to watch the final is to save energy


Baptiste Morin, edited by Alexandre Dalifard

On Wednesday, nearly one in three French people was in front of their television to see the Blues beat Morocco. This Sunday, a big party for the French will watch the final. But is it really reasonable when efforts are required in terms of electricity consumption? The answer is yes. It is even synonymous with saving energy.

On Wednesday, during France-Morocco, the electricity network manager RTE noted a drop in electricity consumption. And that should be the case again this Sunday afternoon in the 2022 World Cup final between the Blues and the Argentines. “When we watch the match, we no longer use other electrical appliances, explains Frédéric Charlet, departmental director of operations at RTE. We no longer turn on the lights in other rooms, we don’t open the fridge, we don’t don’t use the kettle to make tea…”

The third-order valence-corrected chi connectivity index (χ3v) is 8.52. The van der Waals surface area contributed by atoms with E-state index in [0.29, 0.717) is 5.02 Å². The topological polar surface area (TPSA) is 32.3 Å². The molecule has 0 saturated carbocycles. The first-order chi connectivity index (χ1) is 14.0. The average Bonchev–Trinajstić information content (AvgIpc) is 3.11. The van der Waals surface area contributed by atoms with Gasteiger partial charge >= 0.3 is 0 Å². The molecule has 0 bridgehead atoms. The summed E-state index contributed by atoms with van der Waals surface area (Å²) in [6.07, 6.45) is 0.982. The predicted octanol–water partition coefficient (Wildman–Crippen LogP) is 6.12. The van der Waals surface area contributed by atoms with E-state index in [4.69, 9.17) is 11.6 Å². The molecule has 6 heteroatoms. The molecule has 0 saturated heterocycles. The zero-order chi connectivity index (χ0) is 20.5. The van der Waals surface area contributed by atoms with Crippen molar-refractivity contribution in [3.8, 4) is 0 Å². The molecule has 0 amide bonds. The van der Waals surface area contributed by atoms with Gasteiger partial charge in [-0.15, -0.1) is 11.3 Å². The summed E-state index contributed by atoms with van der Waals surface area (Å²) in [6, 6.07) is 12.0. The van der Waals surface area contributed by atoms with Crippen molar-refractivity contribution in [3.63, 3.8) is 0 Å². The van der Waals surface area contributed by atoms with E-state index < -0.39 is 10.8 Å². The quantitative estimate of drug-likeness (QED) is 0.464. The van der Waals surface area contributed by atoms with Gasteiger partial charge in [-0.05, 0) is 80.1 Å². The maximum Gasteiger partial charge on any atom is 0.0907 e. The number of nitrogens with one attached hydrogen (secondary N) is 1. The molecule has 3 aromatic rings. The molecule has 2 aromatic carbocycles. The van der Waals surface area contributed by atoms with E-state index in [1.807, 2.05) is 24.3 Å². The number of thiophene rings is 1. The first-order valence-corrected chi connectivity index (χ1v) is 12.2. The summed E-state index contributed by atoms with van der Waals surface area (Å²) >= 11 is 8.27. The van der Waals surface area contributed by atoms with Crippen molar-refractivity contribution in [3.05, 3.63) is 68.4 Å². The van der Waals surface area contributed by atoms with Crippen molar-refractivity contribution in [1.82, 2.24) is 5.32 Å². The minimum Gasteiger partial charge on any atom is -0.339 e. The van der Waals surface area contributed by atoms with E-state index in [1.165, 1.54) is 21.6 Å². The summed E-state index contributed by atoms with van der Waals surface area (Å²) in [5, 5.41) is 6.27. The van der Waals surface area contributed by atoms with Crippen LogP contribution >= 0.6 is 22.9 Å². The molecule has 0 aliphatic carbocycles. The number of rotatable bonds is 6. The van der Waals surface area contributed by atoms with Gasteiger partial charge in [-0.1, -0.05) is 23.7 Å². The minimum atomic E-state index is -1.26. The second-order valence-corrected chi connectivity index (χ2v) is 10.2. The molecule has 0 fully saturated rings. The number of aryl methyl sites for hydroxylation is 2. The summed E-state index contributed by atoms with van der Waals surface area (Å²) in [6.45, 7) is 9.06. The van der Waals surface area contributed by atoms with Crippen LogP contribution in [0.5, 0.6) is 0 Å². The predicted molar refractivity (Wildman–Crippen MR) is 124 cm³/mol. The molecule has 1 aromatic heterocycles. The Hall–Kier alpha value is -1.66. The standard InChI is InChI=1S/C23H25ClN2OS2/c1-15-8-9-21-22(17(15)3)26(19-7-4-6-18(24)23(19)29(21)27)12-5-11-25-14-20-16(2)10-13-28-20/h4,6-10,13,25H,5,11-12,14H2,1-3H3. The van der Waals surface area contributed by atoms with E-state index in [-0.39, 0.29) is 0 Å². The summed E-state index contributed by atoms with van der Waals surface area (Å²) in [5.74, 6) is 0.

A final victory would be even more virtuous

At halftime, consumption is logically distributed upwards, around 500 megawatts, the equivalent of the city of Bordeaux. The same phenomenon was observed at the end of the match. And this Sunday, a French victory could save a little more energy because the scenes of popular jubilation in the streets will be as many megawatts saved at home. “This is what we saw in 2018. After the final, electricity consumption did not increase as usual because the French went out to celebrate the final in the streets”, says Frédéric Charlet.

So no reason to feel guilty. And anyway, RTE will closely monitor the situation, just in case.


Fr

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